There were a number of other exchanges about bailouts, competition and the ethics of banking, with qauite a few intriguing and amusing comments:

Bob Diamond on the perceived invincibility of banks:

“Banks should be allowed to fail…It’s not okay for taxpayers to have to bail out banks.”

On steering Barclays through the storm:

"Let me be clear. Being Barclays or being HSBC in this country, where a number of banks did fail, there is little differentiation between banks that failed and those that didn't… We are very very proud that we managed through this period, profitably… and with the interests of our clients."

On reintroducing the principle of unlimited liability:

"Take Bob Diamond out it. You own two big banks. Would you be able to attract the calibre of Stephen Hester (RBS chief) and Antonio (Horta-Osorio – incoming Lloyds chief) with unlimited liability? I can't think of a single nationally directed institution that didn't end in tears, it is not the natural place to be."

The MPs on Bob Diamond:

"This is very nice, but it's not getting to the point. I've got tears pouring down my cheeks… I can hear the bloody bagpipes going." – George Mudie, Labour MP for Leeds East's response to Bob Diamonds violin-inspired speech about emigrating to Massachusetts from Scotland and Ireland; He told the Committee that as one of nine children, if he wanted a new bike, he knew he would have to save for it himself.

Andrew Tyrie, Conservative MP for Chichester and committee chairman, described Barclays shareholders as “interested, clever, uninformed” and "half-asleep", as Diamond told the committee that shareholders had never asked for information on bonuses.

"Over Christmas I read my seven year old The Emperor's New Clothes…. before taking apart his arguments on competition, on the threat that banks will leave… there is no evidence that banks will move. It's extremely disappointing, you are in denial about the taxpayers' support for you; denying a lack of competition in the industry; you're denying customer satisfaction; you're denying the lack of support for small businesses… the Emperor is wearing no clothes." – Andrea Leadsom, Conservative MP for South Northamptonshire.

"Why is it easier for a man to pass through the eye of a needle than a rich man to pass into the Kingdom of Heaven?" – John Mann, Labour MP for Bassetlaw, applies the well-known Biblical saying after Diamond’s vague replies on bonus, saying it’s a matter for the board.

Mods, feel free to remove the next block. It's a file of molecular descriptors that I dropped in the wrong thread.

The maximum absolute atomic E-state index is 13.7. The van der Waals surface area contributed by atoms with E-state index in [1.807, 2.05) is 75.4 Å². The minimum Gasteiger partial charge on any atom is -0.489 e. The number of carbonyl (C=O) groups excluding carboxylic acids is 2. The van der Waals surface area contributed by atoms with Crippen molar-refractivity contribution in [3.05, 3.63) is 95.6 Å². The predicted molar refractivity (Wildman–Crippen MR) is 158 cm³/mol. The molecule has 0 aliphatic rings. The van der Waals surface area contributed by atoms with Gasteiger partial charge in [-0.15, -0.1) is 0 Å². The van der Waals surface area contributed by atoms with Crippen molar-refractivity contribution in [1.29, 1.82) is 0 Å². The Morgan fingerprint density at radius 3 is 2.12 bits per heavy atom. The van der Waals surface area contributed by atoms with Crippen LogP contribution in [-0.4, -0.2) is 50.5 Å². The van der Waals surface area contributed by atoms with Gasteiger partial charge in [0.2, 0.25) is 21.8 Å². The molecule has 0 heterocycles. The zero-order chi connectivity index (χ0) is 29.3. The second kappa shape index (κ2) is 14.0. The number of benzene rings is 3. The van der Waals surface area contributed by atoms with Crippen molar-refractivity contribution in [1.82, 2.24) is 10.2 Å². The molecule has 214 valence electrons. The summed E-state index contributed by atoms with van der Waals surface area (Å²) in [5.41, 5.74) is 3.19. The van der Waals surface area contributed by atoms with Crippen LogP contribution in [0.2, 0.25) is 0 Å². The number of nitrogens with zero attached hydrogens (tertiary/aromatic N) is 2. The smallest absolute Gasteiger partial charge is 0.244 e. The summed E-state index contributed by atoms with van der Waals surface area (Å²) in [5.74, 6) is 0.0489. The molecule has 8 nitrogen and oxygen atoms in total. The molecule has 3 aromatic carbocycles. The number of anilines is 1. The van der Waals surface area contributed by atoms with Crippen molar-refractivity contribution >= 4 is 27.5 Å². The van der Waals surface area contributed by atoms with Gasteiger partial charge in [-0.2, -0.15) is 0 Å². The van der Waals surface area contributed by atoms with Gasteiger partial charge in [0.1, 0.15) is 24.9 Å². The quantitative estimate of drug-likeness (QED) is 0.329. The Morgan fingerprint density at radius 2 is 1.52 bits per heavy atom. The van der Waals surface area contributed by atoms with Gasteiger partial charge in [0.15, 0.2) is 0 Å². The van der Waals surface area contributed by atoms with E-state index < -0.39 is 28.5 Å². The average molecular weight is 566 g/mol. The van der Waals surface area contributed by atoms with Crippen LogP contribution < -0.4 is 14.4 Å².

Anyways, the one quote that remained with me throughout the whole grilling was this one from Bob Diamond: “There was a period of remorse and apology for banks, that period needs to be over.”

In other words, time to move on.

I think that was wishing on a star however.


If you’re seriously interested, here are all the top entries on this story:

And a few news reports too:



About Chris M Skinner

Chris M Skinner

Chris Skinner is best known as an independent commentator on the financial markets through his blog, the Finanser.com, as author of the bestselling book Digital Bank, and Chair of the European networking forum the Financial Services Club. He has been voted one of the most influential people in banking by The Financial Brand (as well as one of the best blogs), a FinTech Titan (Next Bank), one of the Fintech Leaders you need to follow (City AM, Deluxe and Jax Finance), as well as one of the Top 40 most influential people in financial technology by the Wall Street Journal’s Financial News. To learn more click here…

Check Also

Who owns the customers’ data?

Following on from the discussions about identity on Monday, it gets interesting to think about …

  • Erik Bogaerts

    There is a positive side to this. Think about it, without people like Bob, we wouldn’t have the great financial thrillers from Linda Davies, Stephen Fry (not the comic), Christopher Reich, Michael Ridpath, etc.